place I could think of into wbich she could
have retired; there was no other solution of the
mystery. In a few minntes Mr. Brute returned
with clean hands and unruffled demeanor.
Manifestly he had seen nothing and suspected
nothing. He resumed the conversation where
we had left It off, and after some further talk
it was agreed that I should start for Berkshire
as soon as the doctor would authorize me to
leave tbe bonse; first, however, calling on Mr.
Bruce to receive his written instructions and a
cheque on account for whatever I thought I
should need. Then, at last, my benefactor
took his leave, and I hailed his departure as I
should tbat of the gout. I hastened to the bed
room. 1 "Maryr1 1 called. "Maryf
No answer. I searched tbe cupboard.
She was not there.
I looked behind the curtain, in a forlorn hope
that she might have hidden herself there. No
Mary. By what magic badshe disappeared? I
went down on my hands and knees and peered
under the bed. Two overland trunks and a
bootjack, but still no Mary.
I summoned Mrs. Swatman.
"Miss Bruce where is she?" I demanded.
"Da you mean the lady, sir?"
"Yes the lady Miss Bruce?"
"She's cone, sir."
"I see she's gone, but how did she go?"
"I let her through Mr. Burnett's chambers,
"Through Mr. Burnett's chambersr' I re
peated in amazement. "How did you manage
"Why, sir, through the door'
"What door?" I interrupted impatiently.
"The door tbat leads from your bedroom into
his sitting room, sir."
There was a door by my bedside which was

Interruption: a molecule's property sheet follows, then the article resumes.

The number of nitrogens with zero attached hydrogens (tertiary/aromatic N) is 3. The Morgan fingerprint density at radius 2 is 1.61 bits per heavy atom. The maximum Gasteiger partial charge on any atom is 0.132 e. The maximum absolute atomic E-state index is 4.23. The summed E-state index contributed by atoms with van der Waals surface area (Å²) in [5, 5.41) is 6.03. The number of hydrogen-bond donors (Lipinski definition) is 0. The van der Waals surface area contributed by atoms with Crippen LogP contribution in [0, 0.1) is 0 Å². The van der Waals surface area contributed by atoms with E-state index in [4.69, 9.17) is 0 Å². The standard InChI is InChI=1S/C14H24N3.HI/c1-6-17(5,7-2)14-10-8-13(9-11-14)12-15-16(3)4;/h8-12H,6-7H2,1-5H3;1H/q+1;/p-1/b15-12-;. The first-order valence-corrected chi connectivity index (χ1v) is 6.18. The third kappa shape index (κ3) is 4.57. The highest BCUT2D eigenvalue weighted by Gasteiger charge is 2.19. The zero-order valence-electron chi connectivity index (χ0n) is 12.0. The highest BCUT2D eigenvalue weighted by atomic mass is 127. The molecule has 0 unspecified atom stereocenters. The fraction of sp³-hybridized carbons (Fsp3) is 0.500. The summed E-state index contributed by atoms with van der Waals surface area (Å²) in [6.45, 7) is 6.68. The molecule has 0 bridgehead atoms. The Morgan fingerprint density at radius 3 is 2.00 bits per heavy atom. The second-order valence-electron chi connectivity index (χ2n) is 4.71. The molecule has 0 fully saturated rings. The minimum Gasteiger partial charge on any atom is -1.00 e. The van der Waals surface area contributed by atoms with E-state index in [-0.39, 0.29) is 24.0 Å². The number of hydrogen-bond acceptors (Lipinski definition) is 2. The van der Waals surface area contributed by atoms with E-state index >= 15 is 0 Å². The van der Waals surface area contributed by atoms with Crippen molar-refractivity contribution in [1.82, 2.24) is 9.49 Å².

always locked, and for the key of which I had
been going to ask, thinking It was another cup
board. Through this doorway Mary had es
caped. How thankful I was. now, that it had
not been a cupboard. It turned out that Mrs.
Swatman occasionally used the door when Bur
nett was away and I was engaged, and tbat in
this instance, tbe laundress having called, Mrs.
Swatman bad gone in that way, and had hap-
?ily been in time to release the terrified Mary
rom her embarrassing predicament.
I blessed Mrs. Swatman, and did not, as I had
f ally intended, give her a good blowing up for
admitting Mr. Bruce when she knewthat I was
engaged. She did not know, by the way, tbat
I was "engaged" in tbe common acceptance of
that term. I blessed ber, therefore, and fur
thermore presented her with a sovereign, which
made ber happy for the rest of the week
honest old descendant of Cinderella tbat she
Next morning by the first post I had a letter
from Mary, bhe had been "terribly fright
ened." poor darling. She had not fully re
alized the impronnety of coming to my cham
bers until her father had come upon tbe scene
and she had felt tbe dread of discovery. 1 1
must "never again ask her to be so foolish and
wicked," she said. In my answer I promised
not to be selfish any more, acquainted her with
her father's plans, and pointed out tbat if I
were successful we might perhaps hope to ap
proach Mr. Bruce. -
In about a fortnight I received my instruc
tions and proceeded to hunt up the Berkshire
registers; and a more wearisome task I never
undertook. In some cases the registers were
well enough kept and were easy of access; in
some they bad been sold as waste paper, or
were altogether imperfect; while in a fow in
stances they were so ill-cared for that they had
become well nigh valueless: and one I found in
a decayed old box in a loft over tbe vicar's
cow shed. At Abingdon, and more especially
at St. Nicholas, the registers had been admira
bly preserved, and it was here tbat I spent the
longest time; but I failed to find tbe least trace
of what I wanted, and not a word either of
Dalrymple Bruce or of Tryphena Maddams.
Once, at Bray, and again Of Wallingford, I
thought I was upon tbe track; while at Cook
ham a whole colony of Maddams appeared to
have been born, married and buried; but not a
Tryphena among them all. At St. Lawrence,
Realing. there was a record of the marriage in
1793. of a certain Tbeodosia Maddams to David
Bruce; and this bothered me a good deal until
I discovered tbat Theodosia was the widow of
one Hezekiah Maddams. "butcher of this
towne." After a laborious and painstaking